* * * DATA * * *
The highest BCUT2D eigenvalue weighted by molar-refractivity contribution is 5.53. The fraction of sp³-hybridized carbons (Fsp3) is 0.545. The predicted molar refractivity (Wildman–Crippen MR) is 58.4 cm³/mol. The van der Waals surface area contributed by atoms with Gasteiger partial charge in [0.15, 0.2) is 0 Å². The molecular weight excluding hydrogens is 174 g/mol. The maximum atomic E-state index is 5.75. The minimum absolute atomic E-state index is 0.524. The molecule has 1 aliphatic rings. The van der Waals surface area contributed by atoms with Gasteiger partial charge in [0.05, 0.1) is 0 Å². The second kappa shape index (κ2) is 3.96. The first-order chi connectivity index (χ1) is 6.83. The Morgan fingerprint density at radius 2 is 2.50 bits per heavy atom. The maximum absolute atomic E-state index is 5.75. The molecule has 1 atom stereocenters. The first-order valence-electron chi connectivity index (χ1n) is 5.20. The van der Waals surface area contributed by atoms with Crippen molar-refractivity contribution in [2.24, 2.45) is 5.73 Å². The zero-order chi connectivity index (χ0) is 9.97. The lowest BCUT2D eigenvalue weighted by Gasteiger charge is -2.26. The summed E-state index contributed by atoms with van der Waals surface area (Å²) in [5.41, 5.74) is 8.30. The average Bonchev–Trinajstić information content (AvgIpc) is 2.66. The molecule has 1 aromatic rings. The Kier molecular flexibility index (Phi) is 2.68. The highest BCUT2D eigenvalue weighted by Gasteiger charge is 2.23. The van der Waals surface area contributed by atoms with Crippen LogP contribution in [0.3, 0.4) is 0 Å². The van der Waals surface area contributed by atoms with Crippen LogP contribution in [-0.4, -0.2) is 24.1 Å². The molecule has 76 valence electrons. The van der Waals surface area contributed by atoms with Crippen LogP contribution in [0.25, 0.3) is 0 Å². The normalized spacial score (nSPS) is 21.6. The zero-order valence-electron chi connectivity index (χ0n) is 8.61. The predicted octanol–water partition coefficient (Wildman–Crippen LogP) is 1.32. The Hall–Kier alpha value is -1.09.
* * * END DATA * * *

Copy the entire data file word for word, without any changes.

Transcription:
The highest BCUT2D eigenvalue weighted by molar-refractivity contribution is 5.53. The fraction of sp³-hybridized carbons (Fsp3) is 0.545. The predicted molar refractivity (Wildman–Crippen MR) is 58.4 cm³/mol. The van der Waals surface area contributed by atoms with Gasteiger partial charge in [0.15, 0.2) is 0 Å². The molecular weight excluding hydrogens is 174 g/mol. The maximum atomic E-state index is 5.75. The minimum absolute atomic E-state index is 0.524. The molecule has 1 aliphatic rings. The van der Waals surface area contributed by atoms with Gasteiger partial charge in [0.05, 0.1) is 0 Å². The second kappa shape index (κ2) is 3.96. The first-order chi connectivity index (χ1) is 6.83. The Morgan fingerprint density at radius 2 is 2.50 bits per heavy atom. The maximum absolute atomic E-state index is 5.75. The molecule has 1 atom stereocenters. The first-order valence-electron chi connectivity index (χ1n) is 5.20. The van der Waals surface area contributed by atoms with Crippen molar-refractivity contribution in [2.24, 2.45) is 5.73 Å². The zero-order chi connectivity index (χ0) is 9.97. The lowest BCUT2D eigenvalue weighted by Gasteiger charge is -2.26. The summed E-state index contributed by atoms with van der Waals surface area (Å²) in [5.41, 5.74) is 8.30. The average Bonchev–Trinajstić information content (AvgIpc) is 2.66. The molecule has 1 aromatic rings. The Kier molecular flexibility index (Phi) is 2.68. The highest BCUT2D eigenvalue weighted by Gasteiger charge is 2.23. The van der Waals surface area contributed by atoms with Crippen LogP contribution in [0.3, 0.4) is 0 Å². The van der Waals surface area contributed by atoms with Crippen LogP contribution in [-0.4, -0.2) is 24.1 Å². The molecule has 76 valence electrons. The van der Waals surface area contributed by atoms with Crippen LogP contribution in [0.25, 0.3) is 0 Å². The normalized spacial score (nSPS) is 21.6. The zero-order valence-electron chi connectivity index (χ0n) is 8.61. The predicted octanol–water partition coefficient (Wildman–Crippen LogP) is 1.32. The Hall–Kier alpha value is -1.09.